It’s time to play by a different (ethical) set of rules Nigeria 6

___Rights, wrongs, and rule of law in Africa.

If this were a movie, I can only give you a trailer…

When we set up the company in Nigeria, all 22 shareholders had to sign an agreement governing our relationship, known as a Shareholders Agreement. This was April 2001.

The purpose of a Shareholders Agreement is to protect the shareholders’ investment in the company. It sets out the shareholders’ rights and obligations and regulates the sales of shares in the company. It also governs how a company is run and seeks to establish fair and transparent relationships between shareholders. Any company with more than one shareholder should ideally have such an agreement.

Among the most important issues for us was to ensure legal compliance with two specific provisions:

1. What do shareholders do if they want to sell, transfer or dispose their shares in the company and get out?

Answer: They must first offer them to another member. They can only sell them to an outsider if the other members either decline or fail to pay within 30 days.

2. How do shareholders resolve any disputes between members involving the company?

Answer: Any aggrieved party must ask for Arbitration (rather than go to court). According to our Shareholders Agreement, a three-member international commercial arbitration panel had to be appointed by The Chief Judge of the Federal High Court of Nigeria. The decision of this panel was to be final and binding on signatory parties to the Shareholder Agreement.

When the other shareholders, led by Delta State Governor James Ibori, decided to throw us out of the company, they did two things that violated the provisions in our Shareholders Agreement, as well as Nigerian law:

1. They “cancelled” our shares and removed our name from the share register of the company. No one has power to do this except a court and usually only the highest court in a country, as it is tantamount to expropriation of property rights. They did it anyway and dared us to go to court. We did, and it took us exactly 10 years to reverse what they did. The judges of the courts of Nigeria were harsh in their criticism of this decision by the other shareholders. They called it “disgraceful.” It was a form of gangsterism!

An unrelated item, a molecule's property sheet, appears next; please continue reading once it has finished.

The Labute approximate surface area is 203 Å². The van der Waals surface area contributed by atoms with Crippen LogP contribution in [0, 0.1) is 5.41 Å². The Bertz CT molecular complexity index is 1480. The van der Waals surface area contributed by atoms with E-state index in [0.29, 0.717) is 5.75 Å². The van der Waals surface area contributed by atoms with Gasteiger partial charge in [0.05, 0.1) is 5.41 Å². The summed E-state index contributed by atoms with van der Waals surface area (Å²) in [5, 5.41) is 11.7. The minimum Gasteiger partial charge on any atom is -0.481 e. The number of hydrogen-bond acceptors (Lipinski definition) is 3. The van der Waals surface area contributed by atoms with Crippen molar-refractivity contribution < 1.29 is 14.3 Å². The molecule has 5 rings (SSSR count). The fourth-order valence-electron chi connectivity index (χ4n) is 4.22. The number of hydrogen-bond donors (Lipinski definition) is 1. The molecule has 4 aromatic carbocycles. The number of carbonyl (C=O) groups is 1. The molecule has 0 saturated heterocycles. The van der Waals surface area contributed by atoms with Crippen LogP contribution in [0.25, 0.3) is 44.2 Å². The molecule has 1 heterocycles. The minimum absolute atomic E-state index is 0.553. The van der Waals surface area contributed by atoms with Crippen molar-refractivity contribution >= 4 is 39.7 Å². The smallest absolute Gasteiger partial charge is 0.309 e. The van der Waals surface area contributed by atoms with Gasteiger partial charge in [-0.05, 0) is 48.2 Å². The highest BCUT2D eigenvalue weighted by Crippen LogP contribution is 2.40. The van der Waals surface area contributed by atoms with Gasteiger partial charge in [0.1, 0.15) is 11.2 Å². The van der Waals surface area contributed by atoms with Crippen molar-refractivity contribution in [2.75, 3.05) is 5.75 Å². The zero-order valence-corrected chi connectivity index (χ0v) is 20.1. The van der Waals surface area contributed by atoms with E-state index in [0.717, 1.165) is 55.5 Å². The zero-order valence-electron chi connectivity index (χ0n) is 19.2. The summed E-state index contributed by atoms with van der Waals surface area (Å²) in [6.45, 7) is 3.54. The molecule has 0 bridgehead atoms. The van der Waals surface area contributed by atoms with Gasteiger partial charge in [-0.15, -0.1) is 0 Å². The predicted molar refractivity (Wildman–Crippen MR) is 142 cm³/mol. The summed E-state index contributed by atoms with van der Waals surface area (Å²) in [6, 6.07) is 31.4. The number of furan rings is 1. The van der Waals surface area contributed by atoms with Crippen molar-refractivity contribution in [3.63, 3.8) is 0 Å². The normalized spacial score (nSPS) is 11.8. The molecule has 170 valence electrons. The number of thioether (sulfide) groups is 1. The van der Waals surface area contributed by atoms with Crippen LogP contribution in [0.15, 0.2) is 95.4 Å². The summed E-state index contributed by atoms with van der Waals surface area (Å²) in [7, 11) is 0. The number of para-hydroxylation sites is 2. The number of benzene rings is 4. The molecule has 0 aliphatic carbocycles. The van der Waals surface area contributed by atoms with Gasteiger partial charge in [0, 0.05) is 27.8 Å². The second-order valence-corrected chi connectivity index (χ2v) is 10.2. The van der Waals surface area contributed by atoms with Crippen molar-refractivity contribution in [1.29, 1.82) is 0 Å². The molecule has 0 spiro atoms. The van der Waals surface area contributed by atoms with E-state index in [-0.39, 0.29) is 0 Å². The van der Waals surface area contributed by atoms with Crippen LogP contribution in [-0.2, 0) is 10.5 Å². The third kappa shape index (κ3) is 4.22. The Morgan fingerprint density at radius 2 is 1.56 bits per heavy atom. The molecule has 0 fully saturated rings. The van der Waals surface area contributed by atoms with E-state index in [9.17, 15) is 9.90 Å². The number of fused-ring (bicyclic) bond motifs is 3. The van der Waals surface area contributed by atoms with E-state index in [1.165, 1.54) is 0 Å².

2. They did not offer us the right of first refusal. Instead they offered their shares to a third party (a company from the Middle East) without first offering them to us as an existing shareholder. Of course, in their minds, it was not necessary because they had first “cancelled” our shares.

___There’s no legal right for other shareholders to say, “We no longer recognise you as a shareholder,” then hold private meetings and make resolutions as if you don’t exist. (Protection of shareholder rights is sacrosanct if we want to mobilise investment and see the people of our continent prosper. Otherwise the whole investment climate is thrown up in the air!)

To right these wrongs, we first had to approach the Chief Judge of the Federal Court of Nigeria. Her name was Hon. Justice Ukeje. She inexplicably refused to grant our request for nearly five years. When she retired in 2008, we petitioned her successor Hon. Justice Mustapha. He granted our request and appointed a three-member international panel of legal experts to serve on the Tribunal. Two of them, including a retired judge, were Nigerian. It took him less than three months to make the appointments, for which we have waited nearly five years!

This Commercial Arbitration Tribunal was constituted under the auspices of the UN Commission for International Trade Law. The Tribunal ordered all the shareholders to appear before them with their lawyers.

It took almost four years of hearing evidence and arguments from lawyers and financial experts. We counted that there were more than 50 lawyers involved in the case, many of them from Europe and the United Kingdom, as well as leading lawyers from Nigeria.

The Tribunal issued its ruling on 22 December 2011.

To be continued. . .

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